The historic Agate Springs Ranch was one of the first ranches to be established in Northwest Nebraska – in 1879, just six years after Custer’s Last Stand - by Dr. Elisha Barker Graham and his wife Mary Eliza Hutchison Graham, of Cheyenne, Wyoming.
Graham, a physician, completed his education after their marriage on April 7, 1861. In 1864, upon his graduation from Hannaman College in Cleveland, Ohio, they moved to Three Rivers, Michigan, where he practiced medicine for 12 years. They had two daughters: Clara, born in New York, and Kate, born in Michigan. Clara later became the first elected woman Representative to the Wyoming State Legislature. In the U.S. Centennial year, 1876, the family moved to Albany, New York, where Graham joined another physician in a large practice. After a few years in Albany, his health affected by overwork, Dr. Graham decided to move to a higher altitude. He chose Cheyenne, Wyoming, where he traded practices with a Dr. Gorham. According to the Cheyenne Daily Leader of November 1, 1878, "Dr. E.B. Graham, late of Albany, New York, arrived yesterday and will at once enter into the practice of his profession." The family, along with their household goods, followed in December.
Wyoming was then a Territory, with Cheyenne its capital. Among Graham's early patients in Cheyenne were John "Portugee" Phillips, and Hugh Orr, then mayor of Cheyenne. Phillips and Orr told Graham that if he wished to invest in cattle, they could show him a spot on the Niobrara River in Sioux County, Nebraska, with plentiful grass and good water, that would be ideal for a ranch site. In the spring of 1879, Phillips and Orr conducted Graham to the spot that is now the headquarters of Agate Springs Ranch. With their assistance, he bought cattle from a large herd that had trailed up from the south that summer. The brand he used was the 04, thought to have been chosen because the ranch was near the 4th meridian. The ranch, while Graham owned it, was known as the 04 ranch.
Agate Springs Ranch's first foreman was John D. "Charley" Russell. Under his direction, a crew of cowboys hauled logs from Pine Ridge to construct the first buildings as well as for winter firewood. By 1880, two log houses had been completed, along with barn, stable, sheds and corrals.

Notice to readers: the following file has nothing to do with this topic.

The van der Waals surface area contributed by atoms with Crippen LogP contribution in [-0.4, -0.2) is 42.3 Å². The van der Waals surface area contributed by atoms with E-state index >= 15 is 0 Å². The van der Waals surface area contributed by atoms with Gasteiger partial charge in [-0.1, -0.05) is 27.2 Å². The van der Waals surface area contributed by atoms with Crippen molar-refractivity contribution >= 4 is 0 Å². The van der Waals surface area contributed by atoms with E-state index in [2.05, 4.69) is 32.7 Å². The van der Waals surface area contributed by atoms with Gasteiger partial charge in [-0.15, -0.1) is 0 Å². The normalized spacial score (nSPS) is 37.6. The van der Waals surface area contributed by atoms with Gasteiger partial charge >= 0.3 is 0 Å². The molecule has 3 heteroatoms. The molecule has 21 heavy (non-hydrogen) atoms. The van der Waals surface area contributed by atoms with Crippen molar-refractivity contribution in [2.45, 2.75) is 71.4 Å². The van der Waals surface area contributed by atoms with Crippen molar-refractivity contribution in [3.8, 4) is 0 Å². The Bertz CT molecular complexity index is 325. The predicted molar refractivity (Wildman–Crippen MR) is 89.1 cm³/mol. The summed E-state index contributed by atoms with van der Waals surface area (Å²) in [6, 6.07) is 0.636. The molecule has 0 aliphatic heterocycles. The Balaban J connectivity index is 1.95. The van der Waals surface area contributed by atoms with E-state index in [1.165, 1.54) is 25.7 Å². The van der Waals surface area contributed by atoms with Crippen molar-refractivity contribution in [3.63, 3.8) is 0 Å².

In the late 1800s, no trees stood in the Niobrara Valley, and where green meadows now feed cattle, it was largely blowing sand that had been churned up for millenia by the deer, antelope, and bison that used the river as their watering place. The country was open range and unsurveyed, so squatter's rights prevailed since applying for a homestead was virtually impossible. Dr. Graham and Edgar Beecher Bronson, the well-known author, were the first men to bring cattle to ranch land in Sioux County. Bronson's ranch, on nearby Whistle Creek, was known as the Lower 33.
In 1887 the Graham’s daughter Kate and her husband, noted frontiersman "Captain" James H. Cook, purchased the ranch from the Grahams. Cook had met Kate on one of his trips to Cheyenne after driving cattle over the Chisolm Trail.
Cook's close friendship with many of the Oglala Sioux Indians, including such notables as Red Cloud and Young Man Afraid of his Horse, brought groups of Sioux to the ranch for many decades, particularly after their confinement to reservations. One legacy of this friendship is the priceless Cook Collection of Plains Indian materials, now on display at the Agate Fossil Beds National Monument.
Because of the discovery of an important fossil quarry on the ranch, scientists from museums all over the continent visited and collected there; Erwin H. Barbour and Cope to name only a few.
Still owned exclusively by descendants of the Grahams, today Agate Springs Ranch is an operating cattle ranch that produces award-winning Angus cattle under the able stewardship of Jim and Maureen Skavdahl.
In 1960, James Henry Cook was inducted into the Cowboy Hall of Fame. His contributions to the cowboy way of life included driving cattle over the Chisolm Trail, scouting for the U.S. Army during the Geronimo Campaign, and befriending and advocating for the Oglalla Sioux - particularly Chief Red Cloud's band.